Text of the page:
Plugstreet, Mons & the WW1 Christmas Truce. Belgium.
It has a large Memorial, and rows of graves lined up on either side of the main road, so they can’t be ignored by passing motorists. It commemorates the death of over 11,000 British and South African servicemen who were killed in World War 1.
Although this happened 100 years ago, the whole area is immaculate and well-looked after as though it happened last year!
There are 11,400 names on the Memorial. 200,000 are unnamed.
Two statues of lions guard the entrance, facing East. One looks peaceful, and the other has its teeth bared, saying ‘Stay away!’
R Palmer of the biscuit family is buried there, amongst the neat rows of gravestones.
Nearby is the Plugstreet 14-18 Experience museum.
Partially built underground, it shows an interactive display of what happened throughout WW1.
We climbed back on the coach and drove just a couple of miles to the place that interested me the most. It’s such a fascinating, moving story!
The St Yves Cross marks the site of the Christmas Truce Football Match.
There are of course, slight variations of what happened on that day. But the main facts are well-documented.
Just after dawn on Christmas Day, 1914, the soldiers awoke to an eerie silence. All gunfire had stopped. Then floating across from the German trenches came the sound of singing; ‘Stille Nacht. Heilige Nacht. Alles Schlaft, einsam wacht’.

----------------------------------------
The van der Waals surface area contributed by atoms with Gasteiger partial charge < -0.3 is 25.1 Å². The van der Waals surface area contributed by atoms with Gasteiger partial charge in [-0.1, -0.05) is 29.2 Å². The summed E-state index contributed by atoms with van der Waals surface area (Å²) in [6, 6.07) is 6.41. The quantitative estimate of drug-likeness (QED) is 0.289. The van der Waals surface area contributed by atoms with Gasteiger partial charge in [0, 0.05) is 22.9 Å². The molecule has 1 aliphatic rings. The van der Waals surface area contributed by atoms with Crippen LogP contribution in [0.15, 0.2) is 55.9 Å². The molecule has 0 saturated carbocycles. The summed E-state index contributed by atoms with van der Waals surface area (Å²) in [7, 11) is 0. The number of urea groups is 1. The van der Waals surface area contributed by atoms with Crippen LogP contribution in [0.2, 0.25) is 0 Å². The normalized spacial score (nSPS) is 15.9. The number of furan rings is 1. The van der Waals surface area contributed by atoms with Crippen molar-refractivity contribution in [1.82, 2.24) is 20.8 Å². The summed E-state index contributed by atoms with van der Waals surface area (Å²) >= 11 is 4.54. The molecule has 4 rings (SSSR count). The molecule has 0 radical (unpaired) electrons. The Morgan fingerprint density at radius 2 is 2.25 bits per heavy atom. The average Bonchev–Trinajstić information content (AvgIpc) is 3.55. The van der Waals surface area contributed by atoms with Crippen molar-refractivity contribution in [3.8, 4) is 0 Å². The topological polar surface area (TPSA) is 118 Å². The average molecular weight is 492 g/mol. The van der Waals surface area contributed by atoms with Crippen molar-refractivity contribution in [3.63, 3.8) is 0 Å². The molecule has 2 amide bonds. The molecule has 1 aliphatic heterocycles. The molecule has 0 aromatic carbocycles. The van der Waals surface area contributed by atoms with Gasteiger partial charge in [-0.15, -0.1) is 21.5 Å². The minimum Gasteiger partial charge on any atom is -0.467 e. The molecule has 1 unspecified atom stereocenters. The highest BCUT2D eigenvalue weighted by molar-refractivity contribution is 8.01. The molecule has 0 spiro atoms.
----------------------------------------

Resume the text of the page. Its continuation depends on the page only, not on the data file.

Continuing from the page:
Heads popped up above the trenches to see what ws going on, and the British gradually joined in, recognising the tune, ‘Silent night, holy night, all is calm, all is bright…’
A German soldier walked up, clutching a small pine tree and called, ‘We not shoot, you not shoot.’
Everyone slowly emerged from the trenches into the bitterly cold area of No-Man’s Land in the middle.
First, both sides collected all their dead, retrieving the bodies.
They shook hands with their enemy, lit each other’s cigarettes, and exchanged addresses and tunic buttons.
The Germans gave the Brits sausages and sauerkraut and the British gave them chocolate.
That’s when the famous ‘football’ game took place, Brits v Germans. No, they didn’t have a football; they used empty bully-beef cans and used their helmets as goal posts.
At midnight, flares went off to say that the truce was over. Everyone said their goodbyes, then with a final wave, they turned their backs on each other and returned to their trenches.
On Boxing Day, they were killing their new friends of the day before with their addresses in their pockets, family men with names and personalities, not just army numbers in a trench, and with fiancees, wives and young children at home.
We all signed a couple of footballs and left them with the other balls laid round the cross. Perhaps we should have brought an empty tin can instead, maybe with signatures placed inside it!
The sun was setting as we reached the Saint-Symphorien Cemetery, known as one of
Belgium’s most beautiful cemeteries. British and German soldiers are buried there together.
Both the first and the last British soldier killed in WW1 lay facing each other.
As we wandered around this peaceful place, the sunset spread across the sky, a deep blood red.
So many lost lives; some of them no more than children, aged 16.
Darkness fell and we silently made our way back to the coach, lost in thought.
Psycho politicians fall out, and millions of innocent people lose their lives while obeying orders.
And it’s still going on all over the world.
Will we ever learn? Probably not!
Belgian Toruist Office
Brussels and Wallonia
217 Marsh Wall